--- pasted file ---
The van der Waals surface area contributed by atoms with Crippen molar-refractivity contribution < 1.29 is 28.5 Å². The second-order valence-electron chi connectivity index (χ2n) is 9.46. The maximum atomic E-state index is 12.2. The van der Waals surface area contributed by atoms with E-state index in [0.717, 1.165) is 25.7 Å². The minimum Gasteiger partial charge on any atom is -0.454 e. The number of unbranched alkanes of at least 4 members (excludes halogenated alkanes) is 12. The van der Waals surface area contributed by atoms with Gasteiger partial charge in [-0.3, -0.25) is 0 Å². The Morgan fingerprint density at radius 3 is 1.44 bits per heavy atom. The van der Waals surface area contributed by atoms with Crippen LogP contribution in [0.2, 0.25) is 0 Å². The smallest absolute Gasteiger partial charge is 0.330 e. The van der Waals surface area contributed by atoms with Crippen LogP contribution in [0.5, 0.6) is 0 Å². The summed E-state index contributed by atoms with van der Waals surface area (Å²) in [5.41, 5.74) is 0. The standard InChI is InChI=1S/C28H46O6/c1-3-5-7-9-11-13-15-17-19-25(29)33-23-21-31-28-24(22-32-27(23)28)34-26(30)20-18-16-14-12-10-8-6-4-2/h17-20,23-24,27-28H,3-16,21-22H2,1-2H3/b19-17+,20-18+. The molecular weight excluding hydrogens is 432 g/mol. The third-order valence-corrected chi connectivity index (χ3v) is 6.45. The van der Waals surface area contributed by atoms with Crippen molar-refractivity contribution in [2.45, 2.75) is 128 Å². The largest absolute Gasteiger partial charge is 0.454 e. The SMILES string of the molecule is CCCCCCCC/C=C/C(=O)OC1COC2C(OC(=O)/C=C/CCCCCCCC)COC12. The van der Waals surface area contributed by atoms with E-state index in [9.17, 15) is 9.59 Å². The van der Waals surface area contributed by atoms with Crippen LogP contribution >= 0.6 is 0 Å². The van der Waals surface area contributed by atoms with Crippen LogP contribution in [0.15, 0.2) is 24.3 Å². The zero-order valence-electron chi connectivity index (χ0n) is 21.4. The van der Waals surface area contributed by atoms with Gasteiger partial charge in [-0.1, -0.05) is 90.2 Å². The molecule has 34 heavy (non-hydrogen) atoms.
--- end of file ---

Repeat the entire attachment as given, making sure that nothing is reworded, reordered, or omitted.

The van der Waals surface area contributed by atoms with Crippen molar-refractivity contribution < 1.29 is 28.5 Å². The second-order valence-electron chi connectivity index (χ2n) is 9.46. The maximum atomic E-state index is 12.2. The van der Waals surface area contributed by atoms with E-state index in [0.717, 1.165) is 25.7 Å². The minimum Gasteiger partial charge on any atom is -0.454 e. The number of unbranched alkanes of at least 4 members (excludes halogenated alkanes) is 12. The van der Waals surface area contributed by atoms with Gasteiger partial charge in [-0.3, -0.25) is 0 Å². The Morgan fingerprint density at radius 3 is 1.44 bits per heavy atom. The van der Waals surface area contributed by atoms with Crippen LogP contribution in [0.2, 0.25) is 0 Å². The smallest absolute Gasteiger partial charge is 0.330 e. The van der Waals surface area contributed by atoms with Crippen LogP contribution in [0.5, 0.6) is 0 Å². The summed E-state index contributed by atoms with van der Waals surface area (Å²) in [5.41, 5.74) is 0. The standard InChI is InChI=1S/C28H46O6/c1-3-5-7-9-11-13-15-17-19-25(29)33-23-21-31-28-24(22-32-27(23)28)34-26(30)20-18-16-14-12-10-8-6-4-2/h17-20,23-24,27-28H,3-16,21-22H2,1-2H3/b19-17+,20-18+. The molecular weight excluding hydrogens is 432 g/mol. The third-order valence-corrected chi connectivity index (χ3v) is 6.45. The van der Waals surface area contributed by atoms with Crippen molar-refractivity contribution in [2.45, 2.75) is 128 Å². The largest absolute Gasteiger partial charge is 0.454 e. The SMILES string of the molecule is CCCCCCCC/C=C/C(=O)OC1COC2C(OC(=O)/C=C/CCCCCCCC)COC12. The van der Waals surface area contributed by atoms with E-state index in [9.17, 15) is 9.59 Å². The van der Waals surface area contributed by atoms with Crippen LogP contribution >= 0.6 is 0 Å². The van der Waals surface area contributed by atoms with Crippen LogP contribution in [0.15, 0.2) is 24.3 Å². The zero-order valence-electron chi connectivity index (χ0n) is 21.4. The van der Waals surface area contributed by atoms with Gasteiger partial charge in [-0.1, -0.05) is 90.2 Å². The molecule has 34 heavy (non-hydrogen) atoms.